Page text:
Stephen Vladeck has an excellent piece on the Roberts Court’s abuse of the shadow docket, particularly using it to create a radical new free exercise doctrine without even bothering with anything resembling an adequate justification:
For decades, the Supreme Court has insisted that these emergency injunctions should be far rarer than stays. Summarizing the precedents, Justice Antonin Scalia explained in 1986 that such relief should be granted “sparingly and only in the most critical and exigent circumstances, and only where the legal rights at issue are indisputably clear.” It ought to follow that newly minted rights, such as the one the court articulated on Friday, are not “indisputably clear.”
This is not just a technical point; it goes directly to the Supreme Court’s constitutionally mandated (and self-described) role in our constitutional system. As Justice Scalia put it, unlike a stay, which is a short-term order delaying a proceeding, an injunction “does not simply suspend judicial alteration of the status quo but grants judicial intervention that has been withheld by lower courts.”
To provide relief in such a case where the right to relief is not clear is to effectively allow the Supreme Court to go first, ahead of the lower courts — never mind that, as the justices have repeatedly said in the past, “ours is a court of review, not first view,” and that their “primary responsibility” is “as an appellate tribunal.” Using emergency orders pending appeal to change substantive law turns those principles on their heads and arguably exceeds the justices’ statutory authority to issue such relief.
All of this would be problematic enough if the California decision was an outlier. But it wasn’t. Rather, the ruling was the seventh time since October that the justices have issued an emergency injunction — all of which have blocked Covid restrictions in blue states on religious exercise grounds.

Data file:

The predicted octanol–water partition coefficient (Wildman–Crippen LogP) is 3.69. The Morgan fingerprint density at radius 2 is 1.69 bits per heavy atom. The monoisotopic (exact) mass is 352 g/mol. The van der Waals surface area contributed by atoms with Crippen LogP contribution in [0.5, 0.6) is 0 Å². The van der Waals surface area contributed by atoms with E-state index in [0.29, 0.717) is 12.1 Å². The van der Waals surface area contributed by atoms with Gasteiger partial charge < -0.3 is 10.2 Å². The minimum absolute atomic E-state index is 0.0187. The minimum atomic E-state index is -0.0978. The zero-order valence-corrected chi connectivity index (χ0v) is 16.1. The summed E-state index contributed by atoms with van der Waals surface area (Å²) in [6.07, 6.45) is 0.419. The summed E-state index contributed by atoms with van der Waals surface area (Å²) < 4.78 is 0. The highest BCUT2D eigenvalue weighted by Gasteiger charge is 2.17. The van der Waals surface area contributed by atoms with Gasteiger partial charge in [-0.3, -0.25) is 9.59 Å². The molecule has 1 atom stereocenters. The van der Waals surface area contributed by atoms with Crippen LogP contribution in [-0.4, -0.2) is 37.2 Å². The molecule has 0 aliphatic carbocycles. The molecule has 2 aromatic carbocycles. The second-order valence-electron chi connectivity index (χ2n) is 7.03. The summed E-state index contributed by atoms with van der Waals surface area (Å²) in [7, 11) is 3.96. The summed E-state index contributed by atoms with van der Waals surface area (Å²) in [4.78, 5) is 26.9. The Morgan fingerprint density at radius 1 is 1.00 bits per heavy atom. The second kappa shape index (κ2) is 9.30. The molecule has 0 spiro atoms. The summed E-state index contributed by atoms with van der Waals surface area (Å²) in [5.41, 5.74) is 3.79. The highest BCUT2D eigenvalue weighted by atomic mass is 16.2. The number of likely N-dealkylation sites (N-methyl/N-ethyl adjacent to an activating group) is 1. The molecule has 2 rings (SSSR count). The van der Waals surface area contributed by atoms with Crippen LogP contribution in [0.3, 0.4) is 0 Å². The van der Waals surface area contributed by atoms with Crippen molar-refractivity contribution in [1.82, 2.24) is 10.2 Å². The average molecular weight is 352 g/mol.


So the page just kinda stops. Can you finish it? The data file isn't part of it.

Before these rulings, the court had gone five years without issuing a single injunction pending appeal. Of course, such an extraordinary trend might still be justified if these states were openly defying settled legal precedents.
But as Justice Elena Kagan pointed out in her opinion dissenting from Friday night’s order, the majority was able to rely only on “separate opinions and unreasoned orders” to support its analysis. Until this term, it would have been unheard-of to articulate a new constitutional rule while issuing an emergency injunction to enforce it.
Because of Professor Baude and others, the Supreme Court’s “shadow docket” is receiving far more attention from the court’s practitioners, journalists and academic observers. The House Judiciary Committee even held a hearing on the topic in February.
But what this latest ruling drives home is that this is more than just an interesting phenomenon; it is a pernicious one. A majority of the justices are increasingly using procedural tools meant to help them control their docket to make significant substantive changes in the law, in defiance not only of their own standards for such relief, but of fundamental principles of judicial decision making.
Whatever other topics President Biden’s much-ballyhooed commission on Supreme Court reform intends to study, the growing use — and abuse — of the shadow docket ought to be high on its list.
As with any counter-or-non-majoritarian veto point, the democratic value of judicial review is contingent. But it’s clear that the United States would be better off without judicial review at all than judicial review as it is currently practiced by the Roberts Court.